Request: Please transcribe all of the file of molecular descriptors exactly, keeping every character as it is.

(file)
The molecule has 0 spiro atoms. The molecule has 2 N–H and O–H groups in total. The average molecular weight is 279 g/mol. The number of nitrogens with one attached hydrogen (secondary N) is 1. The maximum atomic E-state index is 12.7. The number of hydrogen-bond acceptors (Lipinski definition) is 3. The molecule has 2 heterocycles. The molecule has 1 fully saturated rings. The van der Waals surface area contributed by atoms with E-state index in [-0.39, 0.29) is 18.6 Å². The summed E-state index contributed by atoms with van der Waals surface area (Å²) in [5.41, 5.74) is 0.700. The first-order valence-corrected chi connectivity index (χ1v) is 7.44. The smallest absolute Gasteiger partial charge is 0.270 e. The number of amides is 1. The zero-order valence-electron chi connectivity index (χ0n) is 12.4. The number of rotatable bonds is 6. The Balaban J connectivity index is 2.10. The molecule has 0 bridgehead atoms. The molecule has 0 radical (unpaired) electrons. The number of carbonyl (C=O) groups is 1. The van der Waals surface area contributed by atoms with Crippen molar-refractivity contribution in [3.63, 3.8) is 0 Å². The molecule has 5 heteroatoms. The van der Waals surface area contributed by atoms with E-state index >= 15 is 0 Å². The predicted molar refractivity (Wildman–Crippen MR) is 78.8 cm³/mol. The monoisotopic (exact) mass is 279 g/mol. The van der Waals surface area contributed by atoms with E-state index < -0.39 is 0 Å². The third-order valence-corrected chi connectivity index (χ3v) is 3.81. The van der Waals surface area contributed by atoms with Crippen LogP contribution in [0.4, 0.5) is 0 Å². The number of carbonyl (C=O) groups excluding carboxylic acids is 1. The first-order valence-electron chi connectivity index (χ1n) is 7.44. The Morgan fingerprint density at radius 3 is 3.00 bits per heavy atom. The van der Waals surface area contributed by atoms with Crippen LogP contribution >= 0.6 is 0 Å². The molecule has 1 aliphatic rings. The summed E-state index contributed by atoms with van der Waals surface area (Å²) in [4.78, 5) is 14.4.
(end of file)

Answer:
The molecule has 0 spiro atoms. The molecule has 2 N–H and O–H groups in total. The average molecular weight is 279 g/mol. The number of nitrogens with one attached hydrogen (secondary N) is 1. The maximum atomic E-state index is 12.7. The number of hydrogen-bond acceptors (Lipinski definition) is 3. The molecule has 2 heterocycles. The molecule has 1 fully saturated rings. The van der Waals surface area contributed by atoms with E-state index in [-0.39, 0.29) is 18.6 Å². The summed E-state index contributed by atoms with van der Waals surface area (Å²) in [5.41, 5.74) is 0.700. The first-order valence-corrected chi connectivity index (χ1v) is 7.44. The smallest absolute Gasteiger partial charge is 0.270 e. The number of amides is 1. The zero-order valence-electron chi connectivity index (χ0n) is 12.4. The number of rotatable bonds is 6. The Balaban J connectivity index is 2.10. The molecule has 0 bridgehead atoms. The molecule has 0 radical (unpaired) electrons. The number of carbonyl (C=O) groups is 1. The van der Waals surface area contributed by atoms with Crippen molar-refractivity contribution in [3.63, 3.8) is 0 Å². The molecule has 5 heteroatoms. The van der Waals surface area contributed by atoms with E-state index >= 15 is 0 Å². The predicted molar refractivity (Wildman–Crippen MR) is 78.8 cm³/mol. The monoisotopic (exact) mass is 279 g/mol. The van der Waals surface area contributed by atoms with E-state index < -0.39 is 0 Å². The third-order valence-corrected chi connectivity index (χ3v) is 3.81. The van der Waals surface area contributed by atoms with Crippen LogP contribution in [0.4, 0.5) is 0 Å². The number of carbonyl (C=O) groups excluding carboxylic acids is 1. The first-order valence-electron chi connectivity index (χ1n) is 7.44. The Morgan fingerprint density at radius 3 is 3.00 bits per heavy atom. The van der Waals surface area contributed by atoms with Crippen LogP contribution >= 0.6 is 0 Å². The molecule has 1 aliphatic rings. The summed E-state index contributed by atoms with van der Waals surface area (Å²) in [4.78, 5) is 14.4.